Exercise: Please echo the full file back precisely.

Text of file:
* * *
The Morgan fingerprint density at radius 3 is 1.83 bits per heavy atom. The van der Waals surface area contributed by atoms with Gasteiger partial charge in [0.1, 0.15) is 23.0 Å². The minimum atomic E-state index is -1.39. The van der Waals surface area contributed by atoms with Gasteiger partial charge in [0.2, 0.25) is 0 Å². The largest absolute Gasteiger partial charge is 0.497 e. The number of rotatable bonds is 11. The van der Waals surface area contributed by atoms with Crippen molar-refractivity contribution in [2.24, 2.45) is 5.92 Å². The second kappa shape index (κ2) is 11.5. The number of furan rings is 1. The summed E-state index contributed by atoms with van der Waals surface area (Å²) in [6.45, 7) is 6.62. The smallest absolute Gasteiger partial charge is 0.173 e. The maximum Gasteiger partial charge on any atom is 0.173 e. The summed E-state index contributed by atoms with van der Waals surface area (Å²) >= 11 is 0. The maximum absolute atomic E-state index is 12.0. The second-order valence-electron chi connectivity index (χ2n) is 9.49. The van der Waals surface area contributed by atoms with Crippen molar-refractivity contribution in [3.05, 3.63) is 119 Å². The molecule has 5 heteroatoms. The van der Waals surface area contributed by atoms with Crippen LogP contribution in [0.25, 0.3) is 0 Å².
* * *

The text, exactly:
The Morgan fingerprint density at radius 3 is 1.83 bits per heavy atom. The van der Waals surface area contributed by atoms with Gasteiger partial charge in [0.1, 0.15) is 23.0 Å². The minimum atomic E-state index is -1.39. The van der Waals surface area contributed by atoms with Gasteiger partial charge in [0.2, 0.25) is 0 Å². The largest absolute Gasteiger partial charge is 0.497 e. The number of rotatable bonds is 11. The van der Waals surface area contributed by atoms with Crippen molar-refractivity contribution in [2.24, 2.45) is 5.92 Å². The second kappa shape index (κ2) is 11.5. The number of furan rings is 1. The summed E-state index contributed by atoms with van der Waals surface area (Å²) in [6.45, 7) is 6.62. The smallest absolute Gasteiger partial charge is 0.173 e. The maximum Gasteiger partial charge on any atom is 0.173 e. The summed E-state index contributed by atoms with van der Waals surface area (Å²) >= 11 is 0. The maximum absolute atomic E-state index is 12.0. The second-order valence-electron chi connectivity index (χ2n) is 9.49. The van der Waals surface area contributed by atoms with Crippen molar-refractivity contribution in [3.05, 3.63) is 119 Å². The molecule has 5 heteroatoms. The van der Waals surface area contributed by atoms with Crippen LogP contribution in [0.25, 0.3) is 0 Å².